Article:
Coast Guard Foundation President Susan P. Ludwig presented the crew of the newly commissioned Coast Guard Cutter Rollin Fritch with a $5,000 gift for their morale fund during the vessel’s commissioning ceremony in November, 2016.
The 154-foot fast response cutter (FRC) is the 19th commissioned into the fleet and is based in Cape May, New Jersey - the first FRC stationed outside Florida and Puerto Rico. Fritch’s area of operations includes coastal and inland waters from North Carolina’s southern border to parts of New Jersey and Pennsylvania, and is designed to patrol closer to shore replacing the 1980s-era Island-class 110-foot patrol boats.
The cutter is named after Seaman 1st Class Rollin Fritch, who died Jan. 8, 1945, during a battle off the coast of Luzon in the Philippines. Fritch, a member of a gun crew aboard the USS Callaway, bravely remained at his post as an enemy aircraft collided with the vessel. He was posthumously awarded the Silver Star Medal.
From the official U.S. Coast Guard history on Fritch:
“The transport ship USS Callaway was off the coast of Luzon, in the Philippine Islands on Jan. 8, 1945, when desperate Japanese kamikaze attacks were launched in a determined effort to break up the landings.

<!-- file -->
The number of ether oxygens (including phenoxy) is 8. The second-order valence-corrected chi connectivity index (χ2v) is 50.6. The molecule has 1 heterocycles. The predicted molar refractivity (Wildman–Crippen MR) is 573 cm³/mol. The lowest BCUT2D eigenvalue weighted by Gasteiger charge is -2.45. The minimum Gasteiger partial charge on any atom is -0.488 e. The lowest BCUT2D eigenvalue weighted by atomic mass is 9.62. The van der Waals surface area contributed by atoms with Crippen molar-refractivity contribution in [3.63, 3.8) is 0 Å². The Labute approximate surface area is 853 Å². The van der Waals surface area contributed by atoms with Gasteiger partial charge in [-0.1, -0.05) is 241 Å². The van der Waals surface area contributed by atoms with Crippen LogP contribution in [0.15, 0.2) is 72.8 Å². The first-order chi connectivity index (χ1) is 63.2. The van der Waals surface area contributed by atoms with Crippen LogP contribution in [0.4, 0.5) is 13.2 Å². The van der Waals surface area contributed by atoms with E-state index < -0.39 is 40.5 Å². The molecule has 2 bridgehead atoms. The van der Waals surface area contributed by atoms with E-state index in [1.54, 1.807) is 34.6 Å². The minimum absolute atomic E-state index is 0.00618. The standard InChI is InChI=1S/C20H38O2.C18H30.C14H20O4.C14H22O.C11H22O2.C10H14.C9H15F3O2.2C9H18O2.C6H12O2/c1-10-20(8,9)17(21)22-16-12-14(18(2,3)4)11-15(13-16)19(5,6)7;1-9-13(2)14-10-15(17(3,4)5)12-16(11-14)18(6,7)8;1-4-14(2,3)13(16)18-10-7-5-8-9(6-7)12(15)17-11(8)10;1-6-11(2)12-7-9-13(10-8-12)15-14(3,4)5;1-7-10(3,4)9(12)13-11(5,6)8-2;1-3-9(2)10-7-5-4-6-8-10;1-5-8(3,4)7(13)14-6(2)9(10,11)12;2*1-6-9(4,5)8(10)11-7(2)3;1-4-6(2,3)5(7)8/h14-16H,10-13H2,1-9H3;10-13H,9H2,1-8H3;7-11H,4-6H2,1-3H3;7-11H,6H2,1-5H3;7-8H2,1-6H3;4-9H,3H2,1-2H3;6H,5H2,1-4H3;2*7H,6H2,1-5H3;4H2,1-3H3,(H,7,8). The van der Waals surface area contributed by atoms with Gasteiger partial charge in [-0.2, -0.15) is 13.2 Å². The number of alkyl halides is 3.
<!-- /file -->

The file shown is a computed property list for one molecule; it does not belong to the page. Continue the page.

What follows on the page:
“Seaman First Class Rollin A. Fritch served as a member of a gun crew aboard Callaway and manned his station aggressively when the Japanese kamikaze aircraft attacked the vessel. He unhesitatingly relinquished all chance of escape as the plane plunged toward the target and remained steadfastly at his gun. He continued to direct his fire with unrelenting fury upon the enemy until carried away with his weapon by the terrific impact.
“Ultimately, 29 of Callaway ‘s crew were killed and 22 wounded. With indomitable fighting spirit and unyielding devotion to duty in the valiant defense of his ship he gallantly gave his life for his country. For his heroic and selfless actions in the face of the enemy, Fritch was posthumously awarded the Silver Star.”